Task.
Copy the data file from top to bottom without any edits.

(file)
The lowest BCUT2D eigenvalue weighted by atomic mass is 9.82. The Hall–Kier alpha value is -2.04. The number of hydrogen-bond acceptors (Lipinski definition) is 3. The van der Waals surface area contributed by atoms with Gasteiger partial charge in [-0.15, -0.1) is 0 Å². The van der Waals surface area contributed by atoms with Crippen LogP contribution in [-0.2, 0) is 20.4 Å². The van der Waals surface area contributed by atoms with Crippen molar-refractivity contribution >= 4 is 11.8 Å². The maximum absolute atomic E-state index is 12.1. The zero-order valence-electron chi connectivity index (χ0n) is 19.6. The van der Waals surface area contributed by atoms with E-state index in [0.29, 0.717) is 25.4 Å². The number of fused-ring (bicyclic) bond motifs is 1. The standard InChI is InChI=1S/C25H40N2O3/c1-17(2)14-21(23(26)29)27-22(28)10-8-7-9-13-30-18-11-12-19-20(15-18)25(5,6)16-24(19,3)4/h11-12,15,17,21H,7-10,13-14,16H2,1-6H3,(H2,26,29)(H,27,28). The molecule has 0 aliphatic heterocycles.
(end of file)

The lowest BCUT2D eigenvalue weighted by atomic mass is 9.82. The Hall–Kier alpha value is -2.04. The number of hydrogen-bond acceptors (Lipinski definition) is 3. The van der Waals surface area contributed by atoms with Gasteiger partial charge in [-0.15, -0.1) is 0 Å². The van der Waals surface area contributed by atoms with Crippen LogP contribution in [-0.2, 0) is 20.4 Å². The van der Waals surface area contributed by atoms with Crippen molar-refractivity contribution >= 4 is 11.8 Å². The maximum absolute atomic E-state index is 12.1. The zero-order valence-electron chi connectivity index (χ0n) is 19.6. The van der Waals surface area contributed by atoms with E-state index in [0.29, 0.717) is 25.4 Å². The number of fused-ring (bicyclic) bond motifs is 1. The standard InChI is InChI=1S/C25H40N2O3/c1-17(2)14-21(23(26)29)27-22(28)10-8-7-9-13-30-18-11-12-19-20(15-18)25(5,6)16-24(19,3)4/h11-12,15,17,21H,7-10,13-14,16H2,1-6H3,(H2,26,29)(H,27,28). The molecule has 0 aliphatic heterocycles.